If you still can’t guess, would it help or confuse you if I added in that its cuisine is heavily influenced by the Portuguese?

(I bet you’re now trying to picture Portugal on a map & remember what countries Portugal invaded.)

So What country are we reading next?

A West Coast country of South-central Africa: the Republic of Angola! (And that enclave is called Cabinda.)

In researching Angola, what moved me most was the powerful trailer below of a documentary detailing “four war veterans and former enemies of the South Africa/Angola conflict who journey back to past battlefields deep within the African interior in search of reconciliation, forgiveness, and possibly even atonement.”

From My Heart of Darkness ( We are all here for the same reason—driven by the need to understand…to set off on a frightening journey into the darkest of our hearts.”


View on Amazon (US) | (UK)


Just let us know your Angolan suggestions by Fri., March. 15 11PM ET. (That's NYC time. See this converted to your local time below.)

Time converter at

We'll use 2 suggestions from book club members, 2 suggestions from Mia (the book club co-founder), & 2 of my suggestions to compile a list of 6 books on which book club members will provide their thoughts. The book judged as best from the list will then be read.

Please note - We're specific in our books, they must: 

  • Largely occur in the location specified unless the world described is an alternate reality

  • Be written by an author born there who has spent a good portion of their life there

  • Exist in paperback & ebook available on both Amazon & Kindle at least in the US & hopefully elsewhere

Your Russian Blind Date with a Book is...  was the fabulous inspiration for our blind date game this month. was the fabulous inspiration for our blind date game this month.

As I noted in a previous post, setting up the blind date methodology was a lot of work, but it looks like the vast majority of you really enjoyed the surprise element of it all. We had a wide variety of positive comments saying things like “Fun! Like Tinder dating with reading....great work.” & “I loved this experience!”

However, there were a small number of people who weren’t as happy preferring to only vote for books at their library (which we totally understand) as well as folks who wanted more descriptions or desired to know each book genre.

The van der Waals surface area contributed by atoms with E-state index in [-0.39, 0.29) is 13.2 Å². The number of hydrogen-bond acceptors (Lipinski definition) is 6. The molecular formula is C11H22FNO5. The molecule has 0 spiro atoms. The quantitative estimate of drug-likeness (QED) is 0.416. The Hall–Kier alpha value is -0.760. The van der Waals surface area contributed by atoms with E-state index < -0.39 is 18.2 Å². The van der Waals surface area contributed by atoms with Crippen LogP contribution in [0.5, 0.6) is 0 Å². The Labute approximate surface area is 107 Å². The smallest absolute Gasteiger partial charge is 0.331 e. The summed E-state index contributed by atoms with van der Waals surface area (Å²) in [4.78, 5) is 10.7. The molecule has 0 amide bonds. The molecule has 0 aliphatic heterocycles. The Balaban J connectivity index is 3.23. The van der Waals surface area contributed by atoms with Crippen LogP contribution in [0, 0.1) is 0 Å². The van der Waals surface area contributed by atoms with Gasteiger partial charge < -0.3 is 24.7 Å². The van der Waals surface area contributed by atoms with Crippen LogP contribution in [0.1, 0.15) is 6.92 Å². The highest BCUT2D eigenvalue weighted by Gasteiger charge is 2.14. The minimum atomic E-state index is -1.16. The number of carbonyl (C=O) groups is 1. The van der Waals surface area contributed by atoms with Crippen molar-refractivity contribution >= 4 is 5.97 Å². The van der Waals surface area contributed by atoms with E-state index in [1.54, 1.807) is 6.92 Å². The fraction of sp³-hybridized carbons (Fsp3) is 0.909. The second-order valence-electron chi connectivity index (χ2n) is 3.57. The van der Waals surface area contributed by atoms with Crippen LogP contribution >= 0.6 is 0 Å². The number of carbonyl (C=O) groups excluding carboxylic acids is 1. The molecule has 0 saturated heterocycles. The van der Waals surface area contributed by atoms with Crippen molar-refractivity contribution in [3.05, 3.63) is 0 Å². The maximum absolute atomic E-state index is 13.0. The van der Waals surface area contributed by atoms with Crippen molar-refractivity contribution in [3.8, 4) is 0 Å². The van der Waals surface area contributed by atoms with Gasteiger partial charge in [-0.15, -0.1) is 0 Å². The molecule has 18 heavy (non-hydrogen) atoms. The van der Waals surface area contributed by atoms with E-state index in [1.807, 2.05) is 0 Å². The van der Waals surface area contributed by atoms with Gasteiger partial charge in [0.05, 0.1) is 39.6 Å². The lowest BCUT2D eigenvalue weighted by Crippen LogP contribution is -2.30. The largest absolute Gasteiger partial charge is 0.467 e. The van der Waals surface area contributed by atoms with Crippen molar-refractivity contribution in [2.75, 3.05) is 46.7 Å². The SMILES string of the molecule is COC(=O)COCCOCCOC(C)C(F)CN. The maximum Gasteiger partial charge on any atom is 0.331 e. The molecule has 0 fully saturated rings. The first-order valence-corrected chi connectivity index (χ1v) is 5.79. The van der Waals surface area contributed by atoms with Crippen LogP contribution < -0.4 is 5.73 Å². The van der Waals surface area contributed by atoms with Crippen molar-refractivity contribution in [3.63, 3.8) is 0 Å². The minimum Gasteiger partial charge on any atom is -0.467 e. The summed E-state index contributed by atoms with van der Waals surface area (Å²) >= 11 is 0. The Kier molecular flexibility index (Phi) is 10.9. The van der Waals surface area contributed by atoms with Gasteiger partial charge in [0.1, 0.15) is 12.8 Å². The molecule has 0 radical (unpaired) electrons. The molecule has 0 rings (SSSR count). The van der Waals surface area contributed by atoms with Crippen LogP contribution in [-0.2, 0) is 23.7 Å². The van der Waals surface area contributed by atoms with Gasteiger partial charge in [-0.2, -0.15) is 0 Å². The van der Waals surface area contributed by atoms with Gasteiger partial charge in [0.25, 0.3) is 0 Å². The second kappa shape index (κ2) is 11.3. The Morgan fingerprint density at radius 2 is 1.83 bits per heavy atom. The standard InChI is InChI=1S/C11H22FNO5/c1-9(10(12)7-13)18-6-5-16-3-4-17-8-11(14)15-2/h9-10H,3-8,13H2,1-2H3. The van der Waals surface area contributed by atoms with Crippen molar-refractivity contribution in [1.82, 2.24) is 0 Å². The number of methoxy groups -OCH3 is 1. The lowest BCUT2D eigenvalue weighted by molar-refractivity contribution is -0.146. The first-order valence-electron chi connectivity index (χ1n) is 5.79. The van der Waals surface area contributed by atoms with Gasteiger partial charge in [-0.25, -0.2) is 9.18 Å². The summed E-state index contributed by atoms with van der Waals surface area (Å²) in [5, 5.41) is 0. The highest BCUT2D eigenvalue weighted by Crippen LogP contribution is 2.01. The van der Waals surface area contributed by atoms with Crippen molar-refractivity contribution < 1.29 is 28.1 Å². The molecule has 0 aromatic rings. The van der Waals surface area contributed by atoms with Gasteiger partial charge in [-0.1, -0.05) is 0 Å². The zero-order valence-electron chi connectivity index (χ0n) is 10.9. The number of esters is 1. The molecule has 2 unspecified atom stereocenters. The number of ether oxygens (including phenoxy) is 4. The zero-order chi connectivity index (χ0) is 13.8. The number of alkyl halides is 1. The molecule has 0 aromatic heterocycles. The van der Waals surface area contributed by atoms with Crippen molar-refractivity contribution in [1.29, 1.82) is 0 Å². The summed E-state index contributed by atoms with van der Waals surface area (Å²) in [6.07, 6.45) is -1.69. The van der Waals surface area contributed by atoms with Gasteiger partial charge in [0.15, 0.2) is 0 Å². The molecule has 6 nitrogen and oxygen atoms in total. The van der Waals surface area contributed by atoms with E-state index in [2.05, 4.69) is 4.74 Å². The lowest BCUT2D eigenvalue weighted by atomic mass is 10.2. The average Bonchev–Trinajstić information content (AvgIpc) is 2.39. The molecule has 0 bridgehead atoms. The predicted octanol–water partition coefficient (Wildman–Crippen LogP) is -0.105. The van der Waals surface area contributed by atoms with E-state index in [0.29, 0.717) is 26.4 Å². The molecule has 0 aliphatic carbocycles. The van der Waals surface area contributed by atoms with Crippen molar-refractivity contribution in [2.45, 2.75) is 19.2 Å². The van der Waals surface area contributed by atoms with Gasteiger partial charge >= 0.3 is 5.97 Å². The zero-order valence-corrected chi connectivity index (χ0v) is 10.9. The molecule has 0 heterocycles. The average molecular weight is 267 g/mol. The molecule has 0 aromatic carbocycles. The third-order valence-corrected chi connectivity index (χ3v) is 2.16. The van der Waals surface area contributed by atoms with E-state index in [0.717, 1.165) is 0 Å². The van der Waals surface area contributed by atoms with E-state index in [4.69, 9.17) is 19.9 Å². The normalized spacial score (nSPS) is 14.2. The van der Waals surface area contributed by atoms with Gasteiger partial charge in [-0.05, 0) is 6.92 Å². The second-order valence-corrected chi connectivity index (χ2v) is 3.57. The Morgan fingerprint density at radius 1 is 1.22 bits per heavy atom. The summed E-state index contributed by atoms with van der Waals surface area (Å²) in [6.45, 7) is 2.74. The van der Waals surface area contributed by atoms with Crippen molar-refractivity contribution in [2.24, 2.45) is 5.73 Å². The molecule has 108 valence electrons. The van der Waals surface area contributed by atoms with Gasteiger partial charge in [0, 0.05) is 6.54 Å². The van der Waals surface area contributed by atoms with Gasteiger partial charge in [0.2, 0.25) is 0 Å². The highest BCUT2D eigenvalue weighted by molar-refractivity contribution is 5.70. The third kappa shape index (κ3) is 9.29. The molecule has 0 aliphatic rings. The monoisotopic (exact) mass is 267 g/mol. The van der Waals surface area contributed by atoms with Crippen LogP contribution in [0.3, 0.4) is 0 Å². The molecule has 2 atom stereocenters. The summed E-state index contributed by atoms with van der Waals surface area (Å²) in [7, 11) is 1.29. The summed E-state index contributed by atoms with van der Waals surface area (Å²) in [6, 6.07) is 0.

However, this was the best voting turnout we’ve ever had so it’s clear most agree it never hurts to mix things up!

Just a few background notes before we get down into the results:

  • We purposely didn’t include the genre because with only 6 books, people would then only vote for their preferred genre which defeats the purpose of our blind date with a book. (It’s different when libraries do this as they’ll have a whole bookcase of 30, 50, or more books with multiples of the same genre.)

  • Usually, Mia & I try to include a variety of genres for our picks to balance out the member suggestions, but this time, Mia & I played along in the blind date where we could so just like you, we sent in suggestions without knowing anyone else’s.

  • We decided not to include my vote because we felt it wasn’t fair that I knew all the books when no one else did. (Mia only knew the 2 books she suggested & Ivor knew none of the books.)

  • We got 5 book suggestions this month & randomly chose 2. If you want to see that list of books or how they were randomly chosen, here’s the screencast.

Reminder: No one aside from the book club management team is ever required to read the monthly book or participate in the discussions. We want reading to be fun! So if the book voted in is one you don’t like, no worries. Feel free to read one of the other books or just join us for the April read instead.

And now without further ado, here are the results of the vote with the books listed in order from the least want to read to the most along with their original descriptive words/phrases.

Voting Results

Described in our March Blind Date with a Book as:
Black humor
Writing vignettes

Final voting score: 38

The House of the Dead

“In January 1850, Dostoyevsky was sent to a remote Siberian prison camp for his part in a political conspiracy. The four years he spent there, startlingly re-created in The House of the Dead, were the most agonizing of his life. In this fictionalized account, he recounts his soul-destroying incarceration through the cool, detached tones of his narrator, Aleksandr Petrovich Goryanchikov: the daily battle for survival, the wooden plank beds, the cabbage soup swimming with cockroaches, his strange ‘family’ of boastful, ugly, cruel convicts. Yet The House of the Dead is far more than a work of documentary realism: it is also a powerful novel of redemption, describing one man’s spiritual and moral death and the miracle of his gradual reawakening.”

Note: This Penguin Classics translation by David McDuff is the one we recommend. Other translations are often considered poor (e.g., where “the house of the dead” was translated as “the dead house”…how can a house be dead?) or use overhyped translators who offer stilted writing as in the case of the co-translation by Richard Pevear/Larissa Volokhonskyan who write of an “alive dead house” instead of “a house of the living dead”). Only one note to be aware of with the Penguin Classic translation—read the introduction after the novel because it may contain spoilers as most Penguin Classic intros do.